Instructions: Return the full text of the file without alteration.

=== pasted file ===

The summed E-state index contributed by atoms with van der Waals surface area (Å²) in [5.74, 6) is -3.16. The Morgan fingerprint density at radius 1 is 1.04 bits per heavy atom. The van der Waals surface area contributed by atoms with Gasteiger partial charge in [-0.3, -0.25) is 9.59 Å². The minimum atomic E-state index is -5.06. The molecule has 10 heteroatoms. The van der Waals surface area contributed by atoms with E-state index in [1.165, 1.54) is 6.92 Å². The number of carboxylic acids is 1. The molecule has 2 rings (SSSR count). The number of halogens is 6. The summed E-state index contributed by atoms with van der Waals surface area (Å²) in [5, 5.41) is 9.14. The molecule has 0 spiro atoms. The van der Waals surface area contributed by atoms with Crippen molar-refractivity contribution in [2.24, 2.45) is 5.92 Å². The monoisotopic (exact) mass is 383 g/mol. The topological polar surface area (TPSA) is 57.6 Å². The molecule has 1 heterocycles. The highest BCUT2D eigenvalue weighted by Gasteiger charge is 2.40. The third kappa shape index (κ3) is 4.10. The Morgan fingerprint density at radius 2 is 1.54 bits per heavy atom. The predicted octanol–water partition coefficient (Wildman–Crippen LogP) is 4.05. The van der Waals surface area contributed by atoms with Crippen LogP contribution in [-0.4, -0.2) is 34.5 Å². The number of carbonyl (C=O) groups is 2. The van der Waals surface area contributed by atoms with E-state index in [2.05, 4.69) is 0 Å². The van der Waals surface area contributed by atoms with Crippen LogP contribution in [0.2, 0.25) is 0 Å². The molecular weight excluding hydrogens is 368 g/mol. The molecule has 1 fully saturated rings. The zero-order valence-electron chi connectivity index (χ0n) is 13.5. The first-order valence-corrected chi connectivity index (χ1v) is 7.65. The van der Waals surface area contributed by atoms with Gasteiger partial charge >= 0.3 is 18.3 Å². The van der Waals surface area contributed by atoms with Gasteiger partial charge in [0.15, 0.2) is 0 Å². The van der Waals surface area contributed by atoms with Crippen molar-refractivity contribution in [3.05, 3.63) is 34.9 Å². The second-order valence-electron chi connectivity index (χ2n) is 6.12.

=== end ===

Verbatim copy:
The summed E-state index contributed by atoms with van der Waals surface area (Å²) in [5.74, 6) is -3.16. The Morgan fingerprint density at radius 1 is 1.04 bits per heavy atom. The van der Waals surface area contributed by atoms with Gasteiger partial charge in [-0.3, -0.25) is 9.59 Å². The minimum atomic E-state index is -5.06. The molecule has 10 heteroatoms. The van der Waals surface area contributed by atoms with E-state index in [1.165, 1.54) is 6.92 Å². The number of carboxylic acids is 1. The molecule has 2 rings (SSSR count). The number of halogens is 6. The summed E-state index contributed by atoms with van der Waals surface area (Å²) in [5, 5.41) is 9.14. The molecule has 0 spiro atoms. The van der Waals surface area contributed by atoms with Crippen molar-refractivity contribution in [2.24, 2.45) is 5.92 Å². The monoisotopic (exact) mass is 383 g/mol. The topological polar surface area (TPSA) is 57.6 Å². The molecule has 1 heterocycles. The highest BCUT2D eigenvalue weighted by Gasteiger charge is 2.40. The third kappa shape index (κ3) is 4.10. The Morgan fingerprint density at radius 2 is 1.54 bits per heavy atom. The predicted octanol–water partition coefficient (Wildman–Crippen LogP) is 4.05. The van der Waals surface area contributed by atoms with Crippen LogP contribution in [-0.4, -0.2) is 34.5 Å². The number of carbonyl (C=O) groups is 2. The van der Waals surface area contributed by atoms with E-state index in [2.05, 4.69) is 0 Å². The van der Waals surface area contributed by atoms with Crippen LogP contribution in [0.2, 0.25) is 0 Å². The molecular weight excluding hydrogens is 368 g/mol. The molecule has 1 fully saturated rings. The zero-order valence-electron chi connectivity index (χ0n) is 13.5. The first-order valence-corrected chi connectivity index (χ1v) is 7.65. The van der Waals surface area contributed by atoms with Gasteiger partial charge >= 0.3 is 18.3 Å². The van der Waals surface area contributed by atoms with Gasteiger partial charge in [0.15, 0.2) is 0 Å². The van der Waals surface area contributed by atoms with Crippen molar-refractivity contribution in [3.05, 3.63) is 34.9 Å². The second-order valence-electron chi connectivity index (χ2n) is 6.12.